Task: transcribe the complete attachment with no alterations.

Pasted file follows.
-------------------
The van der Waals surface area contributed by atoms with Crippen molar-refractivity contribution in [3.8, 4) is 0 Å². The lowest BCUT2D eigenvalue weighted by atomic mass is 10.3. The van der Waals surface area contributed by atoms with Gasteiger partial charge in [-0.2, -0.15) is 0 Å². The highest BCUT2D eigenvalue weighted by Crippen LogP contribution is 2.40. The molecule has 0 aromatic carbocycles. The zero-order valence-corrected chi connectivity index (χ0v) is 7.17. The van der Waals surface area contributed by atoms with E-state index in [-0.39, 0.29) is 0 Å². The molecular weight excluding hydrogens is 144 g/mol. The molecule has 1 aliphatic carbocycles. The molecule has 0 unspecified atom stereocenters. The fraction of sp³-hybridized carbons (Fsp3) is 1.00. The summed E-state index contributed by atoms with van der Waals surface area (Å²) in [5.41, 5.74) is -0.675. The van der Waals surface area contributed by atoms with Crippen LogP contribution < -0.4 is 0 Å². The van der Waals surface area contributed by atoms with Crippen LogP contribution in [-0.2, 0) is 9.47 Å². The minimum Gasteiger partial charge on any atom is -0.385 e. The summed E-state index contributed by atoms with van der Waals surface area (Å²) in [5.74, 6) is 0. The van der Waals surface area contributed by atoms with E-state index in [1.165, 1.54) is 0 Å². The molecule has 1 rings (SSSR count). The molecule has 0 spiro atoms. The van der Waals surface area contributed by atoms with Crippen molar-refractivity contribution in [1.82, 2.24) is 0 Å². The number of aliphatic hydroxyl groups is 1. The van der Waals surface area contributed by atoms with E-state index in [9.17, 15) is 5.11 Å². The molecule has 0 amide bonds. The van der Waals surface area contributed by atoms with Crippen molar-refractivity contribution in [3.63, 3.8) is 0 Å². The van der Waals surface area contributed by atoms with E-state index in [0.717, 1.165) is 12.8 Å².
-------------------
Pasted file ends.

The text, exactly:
The van der Waals surface area contributed by atoms with Crippen molar-refractivity contribution in [3.8, 4) is 0 Å². The lowest BCUT2D eigenvalue weighted by atomic mass is 10.3. The van der Waals surface area contributed by atoms with Gasteiger partial charge in [-0.2, -0.15) is 0 Å². The highest BCUT2D eigenvalue weighted by Crippen LogP contribution is 2.40. The molecule has 0 aromatic carbocycles. The zero-order valence-corrected chi connectivity index (χ0v) is 7.17. The van der Waals surface area contributed by atoms with E-state index in [-0.39, 0.29) is 0 Å². The molecular weight excluding hydrogens is 144 g/mol. The molecule has 1 aliphatic carbocycles. The molecule has 0 unspecified atom stereocenters. The fraction of sp³-hybridized carbons (Fsp3) is 1.00. The summed E-state index contributed by atoms with van der Waals surface area (Å²) in [5.41, 5.74) is -0.675. The van der Waals surface area contributed by atoms with Crippen LogP contribution < -0.4 is 0 Å². The van der Waals surface area contributed by atoms with Crippen LogP contribution in [-0.2, 0) is 9.47 Å². The minimum Gasteiger partial charge on any atom is -0.385 e. The summed E-state index contributed by atoms with van der Waals surface area (Å²) in [5.74, 6) is 0. The van der Waals surface area contributed by atoms with E-state index in [1.165, 1.54) is 0 Å². The molecule has 1 rings (SSSR count). The molecule has 0 spiro atoms. The van der Waals surface area contributed by atoms with Crippen molar-refractivity contribution in [1.82, 2.24) is 0 Å². The number of aliphatic hydroxyl groups is 1. The van der Waals surface area contributed by atoms with E-state index in [9.17, 15) is 5.11 Å². The molecule has 0 amide bonds. The van der Waals surface area contributed by atoms with Crippen molar-refractivity contribution in [3.63, 3.8) is 0 Å². The van der Waals surface area contributed by atoms with E-state index in [0.717, 1.165) is 12.8 Å².